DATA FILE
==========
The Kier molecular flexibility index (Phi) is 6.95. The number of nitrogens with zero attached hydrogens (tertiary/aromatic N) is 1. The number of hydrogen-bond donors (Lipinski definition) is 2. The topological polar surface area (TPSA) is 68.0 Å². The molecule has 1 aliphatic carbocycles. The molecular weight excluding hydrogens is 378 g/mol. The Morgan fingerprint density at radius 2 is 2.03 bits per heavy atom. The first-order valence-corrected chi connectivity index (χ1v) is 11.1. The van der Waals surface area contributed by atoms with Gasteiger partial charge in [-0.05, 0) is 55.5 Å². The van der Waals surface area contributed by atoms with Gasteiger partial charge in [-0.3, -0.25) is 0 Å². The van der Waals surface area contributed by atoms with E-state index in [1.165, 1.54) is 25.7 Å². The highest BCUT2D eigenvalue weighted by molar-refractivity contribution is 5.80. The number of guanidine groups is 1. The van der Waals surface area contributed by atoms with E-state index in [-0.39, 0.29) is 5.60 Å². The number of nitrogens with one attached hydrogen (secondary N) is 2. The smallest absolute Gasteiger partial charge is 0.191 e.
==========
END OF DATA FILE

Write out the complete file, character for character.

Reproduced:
The Kier molecular flexibility index (Phi) is 6.95. The number of nitrogens with zero attached hydrogens (tertiary/aromatic N) is 1. The number of hydrogen-bond donors (Lipinski definition) is 2. The topological polar surface area (TPSA) is 68.0 Å². The molecule has 1 aliphatic carbocycles. The molecular weight excluding hydrogens is 378 g/mol. The Morgan fingerprint density at radius 2 is 2.03 bits per heavy atom. The first-order valence-corrected chi connectivity index (χ1v) is 11.1. The van der Waals surface area contributed by atoms with Gasteiger partial charge in [-0.05, 0) is 55.5 Å². The van der Waals surface area contributed by atoms with Gasteiger partial charge in [-0.3, -0.25) is 0 Å². The van der Waals surface area contributed by atoms with E-state index in [1.165, 1.54) is 25.7 Å². The highest BCUT2D eigenvalue weighted by molar-refractivity contribution is 5.80. The number of guanidine groups is 1. The van der Waals surface area contributed by atoms with E-state index in [-0.39, 0.29) is 5.60 Å². The number of nitrogens with one attached hydrogen (secondary N) is 2. The smallest absolute Gasteiger partial charge is 0.191 e.